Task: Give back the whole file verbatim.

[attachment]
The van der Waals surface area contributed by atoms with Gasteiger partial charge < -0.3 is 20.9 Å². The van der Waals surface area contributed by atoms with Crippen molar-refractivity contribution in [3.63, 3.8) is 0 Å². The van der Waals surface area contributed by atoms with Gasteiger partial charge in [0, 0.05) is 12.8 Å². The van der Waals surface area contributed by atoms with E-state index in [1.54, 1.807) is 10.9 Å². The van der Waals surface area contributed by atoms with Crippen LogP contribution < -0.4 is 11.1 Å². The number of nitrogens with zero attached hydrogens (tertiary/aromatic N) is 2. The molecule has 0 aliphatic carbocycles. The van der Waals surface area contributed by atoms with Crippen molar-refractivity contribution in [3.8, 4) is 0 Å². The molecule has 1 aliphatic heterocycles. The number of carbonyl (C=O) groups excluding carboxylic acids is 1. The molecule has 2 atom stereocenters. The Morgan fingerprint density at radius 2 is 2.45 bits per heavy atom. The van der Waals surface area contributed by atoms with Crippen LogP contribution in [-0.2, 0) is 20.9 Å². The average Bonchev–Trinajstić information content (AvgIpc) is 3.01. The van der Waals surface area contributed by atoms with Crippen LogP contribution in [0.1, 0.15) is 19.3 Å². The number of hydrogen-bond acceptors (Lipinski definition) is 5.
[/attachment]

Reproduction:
The van der Waals surface area contributed by atoms with Gasteiger partial charge < -0.3 is 20.9 Å². The van der Waals surface area contributed by atoms with Crippen molar-refractivity contribution in [3.63, 3.8) is 0 Å². The van der Waals surface area contributed by atoms with Gasteiger partial charge in [0, 0.05) is 12.8 Å². The van der Waals surface area contributed by atoms with E-state index in [1.54, 1.807) is 10.9 Å². The van der Waals surface area contributed by atoms with Crippen LogP contribution < -0.4 is 11.1 Å². The number of nitrogens with zero attached hydrogens (tertiary/aromatic N) is 2. The molecule has 0 aliphatic carbocycles. The van der Waals surface area contributed by atoms with Crippen molar-refractivity contribution in [3.8, 4) is 0 Å². The molecule has 1 aliphatic heterocycles. The number of carbonyl (C=O) groups excluding carboxylic acids is 1. The molecule has 2 atom stereocenters. The Morgan fingerprint density at radius 2 is 2.45 bits per heavy atom. The van der Waals surface area contributed by atoms with Crippen LogP contribution in [-0.2, 0) is 20.9 Å². The average Bonchev–Trinajstić information content (AvgIpc) is 3.01. The van der Waals surface area contributed by atoms with Crippen LogP contribution in [0.1, 0.15) is 19.3 Å². The number of hydrogen-bond acceptors (Lipinski definition) is 5.